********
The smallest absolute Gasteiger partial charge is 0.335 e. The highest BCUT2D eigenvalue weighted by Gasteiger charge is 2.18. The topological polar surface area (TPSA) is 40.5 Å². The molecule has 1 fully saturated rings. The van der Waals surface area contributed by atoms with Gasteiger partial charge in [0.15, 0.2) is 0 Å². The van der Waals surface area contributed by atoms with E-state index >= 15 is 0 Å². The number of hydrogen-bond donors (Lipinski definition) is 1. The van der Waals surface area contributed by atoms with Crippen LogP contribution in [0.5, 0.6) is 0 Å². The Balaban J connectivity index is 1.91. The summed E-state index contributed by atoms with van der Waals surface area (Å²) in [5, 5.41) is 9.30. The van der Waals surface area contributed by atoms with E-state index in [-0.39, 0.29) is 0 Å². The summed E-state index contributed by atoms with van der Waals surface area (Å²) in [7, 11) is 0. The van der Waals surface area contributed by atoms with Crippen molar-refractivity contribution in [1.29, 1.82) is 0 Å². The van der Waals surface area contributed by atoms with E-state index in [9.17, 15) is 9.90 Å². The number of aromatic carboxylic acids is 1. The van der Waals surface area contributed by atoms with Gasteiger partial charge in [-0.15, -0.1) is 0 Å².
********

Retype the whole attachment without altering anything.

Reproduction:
The smallest absolute Gasteiger partial charge is 0.335 e. The highest BCUT2D eigenvalue weighted by Gasteiger charge is 2.18. The topological polar surface area (TPSA) is 40.5 Å². The molecule has 1 fully saturated rings. The van der Waals surface area contributed by atoms with Gasteiger partial charge in [0.15, 0.2) is 0 Å². The van der Waals surface area contributed by atoms with E-state index >= 15 is 0 Å². The number of hydrogen-bond donors (Lipinski definition) is 1. The van der Waals surface area contributed by atoms with Crippen LogP contribution in [0.5, 0.6) is 0 Å². The Balaban J connectivity index is 1.91. The summed E-state index contributed by atoms with van der Waals surface area (Å²) in [5, 5.41) is 9.30. The van der Waals surface area contributed by atoms with E-state index in [-0.39, 0.29) is 0 Å². The summed E-state index contributed by atoms with van der Waals surface area (Å²) in [7, 11) is 0. The van der Waals surface area contributed by atoms with Crippen molar-refractivity contribution in [1.29, 1.82) is 0 Å². The van der Waals surface area contributed by atoms with E-state index in [9.17, 15) is 9.90 Å². The number of aromatic carboxylic acids is 1. The van der Waals surface area contributed by atoms with Gasteiger partial charge in [-0.15, -0.1) is 0 Å².